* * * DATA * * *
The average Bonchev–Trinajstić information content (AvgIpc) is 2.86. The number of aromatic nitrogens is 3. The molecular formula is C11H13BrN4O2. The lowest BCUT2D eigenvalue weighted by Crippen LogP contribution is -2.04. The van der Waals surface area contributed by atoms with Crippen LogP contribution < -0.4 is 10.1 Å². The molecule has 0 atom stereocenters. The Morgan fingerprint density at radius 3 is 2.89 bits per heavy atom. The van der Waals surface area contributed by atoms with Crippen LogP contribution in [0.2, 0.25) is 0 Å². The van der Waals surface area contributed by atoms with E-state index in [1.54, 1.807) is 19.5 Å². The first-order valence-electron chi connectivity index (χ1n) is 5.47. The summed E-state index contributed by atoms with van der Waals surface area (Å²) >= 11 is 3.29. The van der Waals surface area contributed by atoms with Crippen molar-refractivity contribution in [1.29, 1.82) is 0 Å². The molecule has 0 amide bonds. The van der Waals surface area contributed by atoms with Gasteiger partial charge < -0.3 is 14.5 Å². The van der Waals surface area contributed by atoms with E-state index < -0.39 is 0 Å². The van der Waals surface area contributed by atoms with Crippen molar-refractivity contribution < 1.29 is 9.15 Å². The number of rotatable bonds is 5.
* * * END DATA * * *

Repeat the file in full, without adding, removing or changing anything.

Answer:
The average Bonchev–Trinajstić information content (AvgIpc) is 2.86. The number of aromatic nitrogens is 3. The molecular formula is C11H13BrN4O2. The lowest BCUT2D eigenvalue weighted by Crippen LogP contribution is -2.04. The van der Waals surface area contributed by atoms with Crippen LogP contribution < -0.4 is 10.1 Å². The molecule has 0 atom stereocenters. The Morgan fingerprint density at radius 3 is 2.89 bits per heavy atom. The van der Waals surface area contributed by atoms with Crippen LogP contribution in [0.2, 0.25) is 0 Å². The van der Waals surface area contributed by atoms with E-state index in [1.54, 1.807) is 19.5 Å². The first-order valence-electron chi connectivity index (χ1n) is 5.47. The summed E-state index contributed by atoms with van der Waals surface area (Å²) >= 11 is 3.29. The van der Waals surface area contributed by atoms with Crippen molar-refractivity contribution in [1.29, 1.82) is 0 Å². The molecule has 0 amide bonds. The van der Waals surface area contributed by atoms with Gasteiger partial charge < -0.3 is 14.5 Å². The van der Waals surface area contributed by atoms with E-state index < -0.39 is 0 Å². The van der Waals surface area contributed by atoms with Crippen molar-refractivity contribution < 1.29 is 9.15 Å². The number of rotatable bonds is 5.